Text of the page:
In this blog post, we will discuss querying agents and publishers, as well as other methods to attract attention from an agent or publisher.

The purpose of finding an agent is so that they can be your ally in the publishing world.  If you feel uncomfortable navigating a book contract alone, or if you want to go after a larger publisher and get the best deal possible, you may want to use an agent.

If you want to find an agent, you need to research cookbook agents and then to retain an agent you need to send them your cookbook proposal or concept summarized in query letter according to their submission guidelines. These can be found on their website and submissions are done either via email, snail mail, or an online form on their website. Some cookbook agents also publish an outline of a cookbook proposal on their website. If they expect you to follow their outline, organize your proposal according to their guidelines as well.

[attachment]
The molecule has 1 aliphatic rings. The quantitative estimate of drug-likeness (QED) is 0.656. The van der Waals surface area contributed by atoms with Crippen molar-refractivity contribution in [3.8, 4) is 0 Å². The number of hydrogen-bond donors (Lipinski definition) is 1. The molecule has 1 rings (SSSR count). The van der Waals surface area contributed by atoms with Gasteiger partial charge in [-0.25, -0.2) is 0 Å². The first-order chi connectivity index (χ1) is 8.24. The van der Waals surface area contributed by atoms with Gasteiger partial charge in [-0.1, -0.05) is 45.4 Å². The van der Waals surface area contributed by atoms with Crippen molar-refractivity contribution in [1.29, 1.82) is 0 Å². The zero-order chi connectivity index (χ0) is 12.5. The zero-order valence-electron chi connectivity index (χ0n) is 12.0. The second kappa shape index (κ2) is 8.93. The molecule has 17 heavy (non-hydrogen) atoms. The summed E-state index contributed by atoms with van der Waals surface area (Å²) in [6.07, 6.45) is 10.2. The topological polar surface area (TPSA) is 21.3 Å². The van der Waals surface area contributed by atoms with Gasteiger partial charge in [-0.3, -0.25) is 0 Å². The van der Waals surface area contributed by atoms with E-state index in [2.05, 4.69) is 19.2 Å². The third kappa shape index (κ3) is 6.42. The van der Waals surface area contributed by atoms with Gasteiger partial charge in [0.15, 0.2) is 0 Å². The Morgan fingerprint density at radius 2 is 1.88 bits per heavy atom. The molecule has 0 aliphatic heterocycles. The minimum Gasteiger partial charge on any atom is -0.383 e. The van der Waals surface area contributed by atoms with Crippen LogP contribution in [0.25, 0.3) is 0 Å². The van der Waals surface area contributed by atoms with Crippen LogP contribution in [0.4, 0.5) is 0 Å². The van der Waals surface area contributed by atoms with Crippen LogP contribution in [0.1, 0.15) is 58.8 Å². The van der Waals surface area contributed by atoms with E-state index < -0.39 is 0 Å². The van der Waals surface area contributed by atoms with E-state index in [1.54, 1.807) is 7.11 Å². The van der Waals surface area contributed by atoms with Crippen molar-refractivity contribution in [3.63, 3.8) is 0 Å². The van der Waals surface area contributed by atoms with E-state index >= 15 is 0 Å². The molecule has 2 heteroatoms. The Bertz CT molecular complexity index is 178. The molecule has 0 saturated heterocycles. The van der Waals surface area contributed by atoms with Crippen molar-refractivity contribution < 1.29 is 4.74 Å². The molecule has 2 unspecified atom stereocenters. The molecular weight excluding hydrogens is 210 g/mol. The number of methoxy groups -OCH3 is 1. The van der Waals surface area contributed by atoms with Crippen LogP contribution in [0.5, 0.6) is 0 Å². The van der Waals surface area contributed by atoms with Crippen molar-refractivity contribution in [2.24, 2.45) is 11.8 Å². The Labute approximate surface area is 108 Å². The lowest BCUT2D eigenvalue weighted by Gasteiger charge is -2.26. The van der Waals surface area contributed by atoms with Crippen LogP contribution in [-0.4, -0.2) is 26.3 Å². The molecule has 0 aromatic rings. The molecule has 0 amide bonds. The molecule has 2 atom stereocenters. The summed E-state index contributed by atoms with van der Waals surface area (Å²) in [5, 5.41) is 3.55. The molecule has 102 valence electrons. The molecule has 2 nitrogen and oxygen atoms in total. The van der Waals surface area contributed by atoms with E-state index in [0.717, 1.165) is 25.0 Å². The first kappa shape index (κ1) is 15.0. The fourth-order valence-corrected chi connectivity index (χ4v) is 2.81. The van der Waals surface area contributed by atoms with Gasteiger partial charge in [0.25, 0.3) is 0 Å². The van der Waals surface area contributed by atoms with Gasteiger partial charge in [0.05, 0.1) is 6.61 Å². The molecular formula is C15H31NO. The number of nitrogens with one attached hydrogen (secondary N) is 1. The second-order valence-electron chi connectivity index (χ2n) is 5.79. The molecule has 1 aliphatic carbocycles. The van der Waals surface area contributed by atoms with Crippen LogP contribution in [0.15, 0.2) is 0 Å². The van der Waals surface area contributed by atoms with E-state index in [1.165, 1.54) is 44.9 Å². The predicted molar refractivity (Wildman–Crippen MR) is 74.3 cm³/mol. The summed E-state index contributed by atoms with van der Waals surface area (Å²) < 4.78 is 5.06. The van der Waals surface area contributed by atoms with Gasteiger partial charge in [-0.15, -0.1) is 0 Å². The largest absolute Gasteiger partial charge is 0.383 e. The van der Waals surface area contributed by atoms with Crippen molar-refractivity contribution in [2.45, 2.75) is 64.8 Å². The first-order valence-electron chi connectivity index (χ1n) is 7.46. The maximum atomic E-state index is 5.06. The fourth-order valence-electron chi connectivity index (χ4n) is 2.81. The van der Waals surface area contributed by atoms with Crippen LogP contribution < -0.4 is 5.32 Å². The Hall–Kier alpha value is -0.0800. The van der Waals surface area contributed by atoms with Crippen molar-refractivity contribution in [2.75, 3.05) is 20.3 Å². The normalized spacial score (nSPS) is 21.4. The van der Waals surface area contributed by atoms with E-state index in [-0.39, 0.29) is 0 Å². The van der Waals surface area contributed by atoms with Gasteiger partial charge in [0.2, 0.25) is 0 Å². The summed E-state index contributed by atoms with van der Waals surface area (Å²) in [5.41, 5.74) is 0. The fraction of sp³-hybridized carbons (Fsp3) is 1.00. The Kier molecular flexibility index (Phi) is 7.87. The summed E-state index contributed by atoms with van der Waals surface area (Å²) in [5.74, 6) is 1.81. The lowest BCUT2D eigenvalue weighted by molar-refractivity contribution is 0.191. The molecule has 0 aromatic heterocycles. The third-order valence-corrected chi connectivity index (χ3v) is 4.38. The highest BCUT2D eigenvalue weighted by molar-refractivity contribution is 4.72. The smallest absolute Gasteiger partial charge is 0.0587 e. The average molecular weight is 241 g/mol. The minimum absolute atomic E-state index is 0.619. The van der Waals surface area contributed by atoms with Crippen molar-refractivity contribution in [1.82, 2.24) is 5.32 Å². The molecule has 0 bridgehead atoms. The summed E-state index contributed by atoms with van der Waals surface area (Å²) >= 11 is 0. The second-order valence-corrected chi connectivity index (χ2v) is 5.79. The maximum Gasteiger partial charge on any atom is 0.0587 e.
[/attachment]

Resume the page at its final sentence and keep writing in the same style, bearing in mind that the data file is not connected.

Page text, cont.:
Once you find an agent and sign a contract they will make sure your proposal is in top notch shape to submit to publishers. Agents often know what different editors are looking for, so they can help submit to the best publisher for your concept.

Agents are paid a percentage of your advance and royalties so they are motivated to find the most lucrative deal for your cookbook. The standard rate for agents if 15%.

Here are some suggested ways to find a cookbook agents:

1. Refer to print or online edition of A Guide To Literary Agents. They even maintain a list of cookbook literary agents.

2. Use Query Tracker to find literary agents. With this site you can also organize and track your queries. You do have to create an account, …